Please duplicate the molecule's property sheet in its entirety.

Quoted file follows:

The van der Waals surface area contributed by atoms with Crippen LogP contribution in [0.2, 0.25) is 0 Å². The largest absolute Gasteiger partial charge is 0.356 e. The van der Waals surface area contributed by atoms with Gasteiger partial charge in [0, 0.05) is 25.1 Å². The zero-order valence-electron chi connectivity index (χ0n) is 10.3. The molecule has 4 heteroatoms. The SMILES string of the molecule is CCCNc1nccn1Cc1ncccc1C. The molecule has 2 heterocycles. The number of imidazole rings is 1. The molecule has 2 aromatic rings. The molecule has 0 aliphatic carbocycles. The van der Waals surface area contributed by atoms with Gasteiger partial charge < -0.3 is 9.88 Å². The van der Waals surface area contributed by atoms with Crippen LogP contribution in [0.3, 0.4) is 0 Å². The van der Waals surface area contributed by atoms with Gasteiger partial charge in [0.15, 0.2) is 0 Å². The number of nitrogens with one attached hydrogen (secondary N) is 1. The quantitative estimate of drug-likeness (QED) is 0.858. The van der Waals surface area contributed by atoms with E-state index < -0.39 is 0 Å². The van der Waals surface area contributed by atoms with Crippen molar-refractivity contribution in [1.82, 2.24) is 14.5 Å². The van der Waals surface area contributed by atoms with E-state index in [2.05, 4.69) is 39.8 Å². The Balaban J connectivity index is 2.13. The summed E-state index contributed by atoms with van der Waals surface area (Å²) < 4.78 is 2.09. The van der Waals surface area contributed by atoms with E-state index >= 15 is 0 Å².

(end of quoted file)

The van der Waals surface area contributed by atoms with Crippen LogP contribution in [0.2, 0.25) is 0 Å². The largest absolute Gasteiger partial charge is 0.356 e. The van der Waals surface area contributed by atoms with Gasteiger partial charge in [0, 0.05) is 25.1 Å². The zero-order valence-electron chi connectivity index (χ0n) is 10.3. The molecule has 4 heteroatoms. The SMILES string of the molecule is CCCNc1nccn1Cc1ncccc1C. The molecule has 2 heterocycles. The number of imidazole rings is 1. The molecule has 2 aromatic rings. The molecule has 0 aliphatic carbocycles. The van der Waals surface area contributed by atoms with Gasteiger partial charge < -0.3 is 9.88 Å². The van der Waals surface area contributed by atoms with Crippen LogP contribution in [0.3, 0.4) is 0 Å². The van der Waals surface area contributed by atoms with Gasteiger partial charge in [0.15, 0.2) is 0 Å². The number of nitrogens with one attached hydrogen (secondary N) is 1. The quantitative estimate of drug-likeness (QED) is 0.858. The van der Waals surface area contributed by atoms with E-state index < -0.39 is 0 Å². The van der Waals surface area contributed by atoms with Crippen molar-refractivity contribution in [1.82, 2.24) is 14.5 Å². The van der Waals surface area contributed by atoms with E-state index in [2.05, 4.69) is 39.8 Å². The Balaban J connectivity index is 2.13. The summed E-state index contributed by atoms with van der Waals surface area (Å²) < 4.78 is 2.09. The van der Waals surface area contributed by atoms with E-state index >= 15 is 0 Å².